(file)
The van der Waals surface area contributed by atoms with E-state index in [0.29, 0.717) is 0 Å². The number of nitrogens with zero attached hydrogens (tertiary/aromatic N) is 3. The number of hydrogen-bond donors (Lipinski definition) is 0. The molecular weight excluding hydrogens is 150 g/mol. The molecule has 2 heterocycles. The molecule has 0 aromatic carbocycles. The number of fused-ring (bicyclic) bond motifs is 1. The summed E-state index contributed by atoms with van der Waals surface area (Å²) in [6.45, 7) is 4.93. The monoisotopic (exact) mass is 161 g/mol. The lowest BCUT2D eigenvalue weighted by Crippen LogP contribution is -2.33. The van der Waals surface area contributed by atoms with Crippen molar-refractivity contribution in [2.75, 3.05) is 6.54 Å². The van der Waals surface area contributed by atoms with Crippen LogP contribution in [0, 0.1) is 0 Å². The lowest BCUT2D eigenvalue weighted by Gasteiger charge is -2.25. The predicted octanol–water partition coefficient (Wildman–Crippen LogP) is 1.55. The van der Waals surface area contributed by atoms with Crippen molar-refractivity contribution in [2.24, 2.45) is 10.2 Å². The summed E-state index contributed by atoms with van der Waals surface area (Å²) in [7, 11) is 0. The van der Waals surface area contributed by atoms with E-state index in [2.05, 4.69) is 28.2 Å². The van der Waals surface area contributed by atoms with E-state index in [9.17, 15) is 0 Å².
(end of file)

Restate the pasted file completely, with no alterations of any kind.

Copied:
The van der Waals surface area contributed by atoms with E-state index in [0.29, 0.717) is 0 Å². The number of nitrogens with zero attached hydrogens (tertiary/aromatic N) is 3. The number of hydrogen-bond donors (Lipinski definition) is 0. The molecular weight excluding hydrogens is 150 g/mol. The molecule has 2 heterocycles. The molecule has 0 aromatic carbocycles. The number of fused-ring (bicyclic) bond motifs is 1. The summed E-state index contributed by atoms with van der Waals surface area (Å²) in [6.45, 7) is 4.93. The monoisotopic (exact) mass is 161 g/mol. The lowest BCUT2D eigenvalue weighted by Crippen LogP contribution is -2.33. The van der Waals surface area contributed by atoms with Crippen molar-refractivity contribution in [2.75, 3.05) is 6.54 Å². The van der Waals surface area contributed by atoms with Crippen LogP contribution in [0, 0.1) is 0 Å². The lowest BCUT2D eigenvalue weighted by Gasteiger charge is -2.25. The predicted octanol–water partition coefficient (Wildman–Crippen LogP) is 1.55. The van der Waals surface area contributed by atoms with Crippen molar-refractivity contribution in [2.24, 2.45) is 10.2 Å². The summed E-state index contributed by atoms with van der Waals surface area (Å²) in [7, 11) is 0. The van der Waals surface area contributed by atoms with E-state index in [2.05, 4.69) is 28.2 Å². The van der Waals surface area contributed by atoms with E-state index in [9.17, 15) is 0 Å².